4 out of 4 stars
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In Shanks Crossing by Gary Jay Pool, Benjamin Franklin Crane is a teenage boy working as a farmhand for Henry Shanks, a rancher in Montana. Set near the Yellowstone River in 1917, Henry is a veteran of the Spanish American War and has experienced many hardships on the cold frontier. Shanks and Crane are working when they encounter one of Henry's old friends, struggling to escape the criminals that he robbed from. Giving permission to cross the river on his land, the result for the intruder is catastrophic, and the three men struggle to survive on the fast-moving river current.
A smart man, Henry Shanks wills his land and treasure to the boy, knowing he won't survive the perilous day. Ben brings reinforcements to fight the criminals who are determined to end his life and take Henry's land. Who will come out of the fight victorious? Was Shanks correct in his premonition? Will Ben live out the day himself? Only time will tell in this stunning novel set in the beauty of Montana from a century ago.
I loved this book and had trouble putting it down. Mr. Shanks has had quite a life, and his telling of his fortunes and misdeeds was fascinating. His sympathy and adoration of Ben is endearing and captivating. The author does a great job slowly introducing each character into the conflict as to not overwhelm the reader. There are many bloody conflicts throughout the book, and the vivid imagery provided in each of these battles is full of suspense. This book is a quick read, with the reader being able to read the entire story in a few hours' time.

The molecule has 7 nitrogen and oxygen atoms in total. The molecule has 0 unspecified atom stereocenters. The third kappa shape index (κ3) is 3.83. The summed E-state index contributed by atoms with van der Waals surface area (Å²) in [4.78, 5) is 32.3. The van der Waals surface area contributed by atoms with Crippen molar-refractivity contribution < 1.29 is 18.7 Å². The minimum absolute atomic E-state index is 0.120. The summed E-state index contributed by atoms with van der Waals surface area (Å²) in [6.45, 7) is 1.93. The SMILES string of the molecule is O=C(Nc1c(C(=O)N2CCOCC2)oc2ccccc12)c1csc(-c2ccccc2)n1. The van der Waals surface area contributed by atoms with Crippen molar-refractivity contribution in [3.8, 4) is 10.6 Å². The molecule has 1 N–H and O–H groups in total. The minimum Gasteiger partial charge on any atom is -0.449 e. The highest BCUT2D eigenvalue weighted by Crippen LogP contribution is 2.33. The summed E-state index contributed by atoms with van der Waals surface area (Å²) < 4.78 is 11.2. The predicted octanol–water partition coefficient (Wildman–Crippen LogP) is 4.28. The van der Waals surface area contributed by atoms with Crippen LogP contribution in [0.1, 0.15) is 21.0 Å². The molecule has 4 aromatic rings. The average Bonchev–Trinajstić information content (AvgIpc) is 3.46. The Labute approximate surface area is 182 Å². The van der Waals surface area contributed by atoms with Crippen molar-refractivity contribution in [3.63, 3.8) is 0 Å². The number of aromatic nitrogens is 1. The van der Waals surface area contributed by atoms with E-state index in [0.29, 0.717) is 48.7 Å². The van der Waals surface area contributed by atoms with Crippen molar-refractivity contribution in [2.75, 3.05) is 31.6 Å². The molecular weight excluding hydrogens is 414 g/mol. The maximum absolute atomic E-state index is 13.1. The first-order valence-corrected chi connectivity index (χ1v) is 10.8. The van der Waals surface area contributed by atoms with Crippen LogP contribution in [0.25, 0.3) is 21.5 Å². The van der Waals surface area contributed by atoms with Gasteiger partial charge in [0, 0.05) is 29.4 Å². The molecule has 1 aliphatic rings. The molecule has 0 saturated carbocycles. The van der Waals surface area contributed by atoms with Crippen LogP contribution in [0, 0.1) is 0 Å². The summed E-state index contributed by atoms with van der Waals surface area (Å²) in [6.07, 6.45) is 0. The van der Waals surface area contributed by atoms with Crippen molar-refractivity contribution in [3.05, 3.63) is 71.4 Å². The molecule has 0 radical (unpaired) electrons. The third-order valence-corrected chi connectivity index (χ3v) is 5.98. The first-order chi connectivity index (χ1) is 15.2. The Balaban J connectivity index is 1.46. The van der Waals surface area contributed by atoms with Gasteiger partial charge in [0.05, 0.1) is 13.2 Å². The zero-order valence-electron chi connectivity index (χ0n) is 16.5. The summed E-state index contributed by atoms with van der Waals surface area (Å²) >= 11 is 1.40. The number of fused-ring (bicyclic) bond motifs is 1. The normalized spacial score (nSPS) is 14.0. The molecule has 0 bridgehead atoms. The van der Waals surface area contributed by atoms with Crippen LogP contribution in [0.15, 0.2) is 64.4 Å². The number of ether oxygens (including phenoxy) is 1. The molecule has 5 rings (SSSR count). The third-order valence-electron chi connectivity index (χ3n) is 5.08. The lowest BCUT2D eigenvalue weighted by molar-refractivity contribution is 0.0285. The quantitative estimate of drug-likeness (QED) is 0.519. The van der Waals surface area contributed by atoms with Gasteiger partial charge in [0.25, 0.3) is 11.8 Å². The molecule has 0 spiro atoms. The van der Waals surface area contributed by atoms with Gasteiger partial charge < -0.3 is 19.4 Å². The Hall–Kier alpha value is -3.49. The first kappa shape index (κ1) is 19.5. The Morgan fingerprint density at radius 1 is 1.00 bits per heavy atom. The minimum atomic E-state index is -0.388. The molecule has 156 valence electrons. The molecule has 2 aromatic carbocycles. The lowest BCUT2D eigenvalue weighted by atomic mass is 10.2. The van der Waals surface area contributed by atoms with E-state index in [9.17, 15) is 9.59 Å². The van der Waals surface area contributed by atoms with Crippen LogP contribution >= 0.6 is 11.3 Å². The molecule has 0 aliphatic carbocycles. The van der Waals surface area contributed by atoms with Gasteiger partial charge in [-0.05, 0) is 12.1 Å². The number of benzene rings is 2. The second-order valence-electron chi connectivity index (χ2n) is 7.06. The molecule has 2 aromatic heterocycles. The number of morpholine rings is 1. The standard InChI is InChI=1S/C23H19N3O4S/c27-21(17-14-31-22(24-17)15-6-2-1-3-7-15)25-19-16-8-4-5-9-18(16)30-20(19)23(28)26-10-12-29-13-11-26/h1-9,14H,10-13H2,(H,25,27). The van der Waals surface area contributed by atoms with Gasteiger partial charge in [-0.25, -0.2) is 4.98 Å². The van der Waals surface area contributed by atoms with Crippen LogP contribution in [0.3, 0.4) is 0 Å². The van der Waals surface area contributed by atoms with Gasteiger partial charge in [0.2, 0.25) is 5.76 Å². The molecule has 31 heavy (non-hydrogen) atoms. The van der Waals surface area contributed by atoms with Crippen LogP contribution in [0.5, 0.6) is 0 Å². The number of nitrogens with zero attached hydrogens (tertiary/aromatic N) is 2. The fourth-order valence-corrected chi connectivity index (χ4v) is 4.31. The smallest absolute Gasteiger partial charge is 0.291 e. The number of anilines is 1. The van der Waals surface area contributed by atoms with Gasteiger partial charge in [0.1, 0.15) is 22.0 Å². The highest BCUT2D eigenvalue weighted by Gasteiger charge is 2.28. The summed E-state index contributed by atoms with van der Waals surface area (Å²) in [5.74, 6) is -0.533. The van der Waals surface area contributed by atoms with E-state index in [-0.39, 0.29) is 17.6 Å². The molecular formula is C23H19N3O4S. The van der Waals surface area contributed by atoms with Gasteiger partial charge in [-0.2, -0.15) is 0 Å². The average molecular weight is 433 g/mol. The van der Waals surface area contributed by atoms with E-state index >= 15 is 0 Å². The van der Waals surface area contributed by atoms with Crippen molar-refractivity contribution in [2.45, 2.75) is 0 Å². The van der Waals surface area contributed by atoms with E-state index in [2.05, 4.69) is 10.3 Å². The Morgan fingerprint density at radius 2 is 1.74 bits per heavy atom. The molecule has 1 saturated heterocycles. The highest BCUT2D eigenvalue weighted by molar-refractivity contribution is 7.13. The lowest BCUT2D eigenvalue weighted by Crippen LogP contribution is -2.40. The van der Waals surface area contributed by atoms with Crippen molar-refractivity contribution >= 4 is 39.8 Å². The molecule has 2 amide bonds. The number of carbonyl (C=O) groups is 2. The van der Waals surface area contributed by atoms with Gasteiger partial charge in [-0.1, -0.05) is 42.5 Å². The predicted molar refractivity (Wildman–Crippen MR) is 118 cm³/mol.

This book had quite a few typos and grammatical errors, but I don't think they detracted from the overall storyline. For example, page 180 states: "his patients was running low." I really liked Ben Shanks and would read a sequel that focused on Ben's life after this book's events. The author left some loose ends to tie up in regards to the storyline, so maybe that is the plan to write a sequel. I'm especially interested in the possible romantic storyline presented at the end of the book involving Ben and Ann, the sheriff's daughter.
I give Shanks Crossing 4 out of 4 stars for its excellent storyline, vivid imagery, and interesting characters. I recommend this book for any reader interested in the Wild West at the turn of the last century, with real cowboys as the main characters.
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